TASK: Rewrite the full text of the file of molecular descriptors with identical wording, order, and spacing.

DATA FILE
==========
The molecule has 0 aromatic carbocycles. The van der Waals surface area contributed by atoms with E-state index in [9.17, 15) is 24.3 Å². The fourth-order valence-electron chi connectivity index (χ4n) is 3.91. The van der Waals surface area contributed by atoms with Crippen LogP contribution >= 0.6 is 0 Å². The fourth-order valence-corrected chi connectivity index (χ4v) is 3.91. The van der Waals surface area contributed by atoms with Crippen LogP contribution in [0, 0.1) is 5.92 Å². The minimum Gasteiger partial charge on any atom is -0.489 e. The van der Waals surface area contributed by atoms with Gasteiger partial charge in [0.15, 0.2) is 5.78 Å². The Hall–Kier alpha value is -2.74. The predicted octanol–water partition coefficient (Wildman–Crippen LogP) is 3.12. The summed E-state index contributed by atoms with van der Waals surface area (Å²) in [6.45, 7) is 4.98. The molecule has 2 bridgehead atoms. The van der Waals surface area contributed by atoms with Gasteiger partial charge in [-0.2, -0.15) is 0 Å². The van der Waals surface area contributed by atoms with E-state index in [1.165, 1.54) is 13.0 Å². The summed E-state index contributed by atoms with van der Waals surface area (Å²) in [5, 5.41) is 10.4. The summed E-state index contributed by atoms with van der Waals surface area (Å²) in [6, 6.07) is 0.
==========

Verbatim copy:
The molecule has 0 aromatic carbocycles. The van der Waals surface area contributed by atoms with E-state index in [9.17, 15) is 24.3 Å². The fourth-order valence-electron chi connectivity index (χ4n) is 3.91. The van der Waals surface area contributed by atoms with Crippen LogP contribution >= 0.6 is 0 Å². The fourth-order valence-corrected chi connectivity index (χ4v) is 3.91. The van der Waals surface area contributed by atoms with Crippen LogP contribution in [0, 0.1) is 5.92 Å². The minimum Gasteiger partial charge on any atom is -0.489 e. The van der Waals surface area contributed by atoms with Gasteiger partial charge in [0.15, 0.2) is 5.78 Å². The Hall–Kier alpha value is -2.74. The predicted octanol–water partition coefficient (Wildman–Crippen LogP) is 3.12. The summed E-state index contributed by atoms with van der Waals surface area (Å²) in [6.45, 7) is 4.98. The molecule has 2 bridgehead atoms. The van der Waals surface area contributed by atoms with Gasteiger partial charge in [-0.2, -0.15) is 0 Å². The van der Waals surface area contributed by atoms with E-state index in [1.165, 1.54) is 13.0 Å². The summed E-state index contributed by atoms with van der Waals surface area (Å²) in [5, 5.41) is 10.4. The summed E-state index contributed by atoms with van der Waals surface area (Å²) in [6, 6.07) is 0.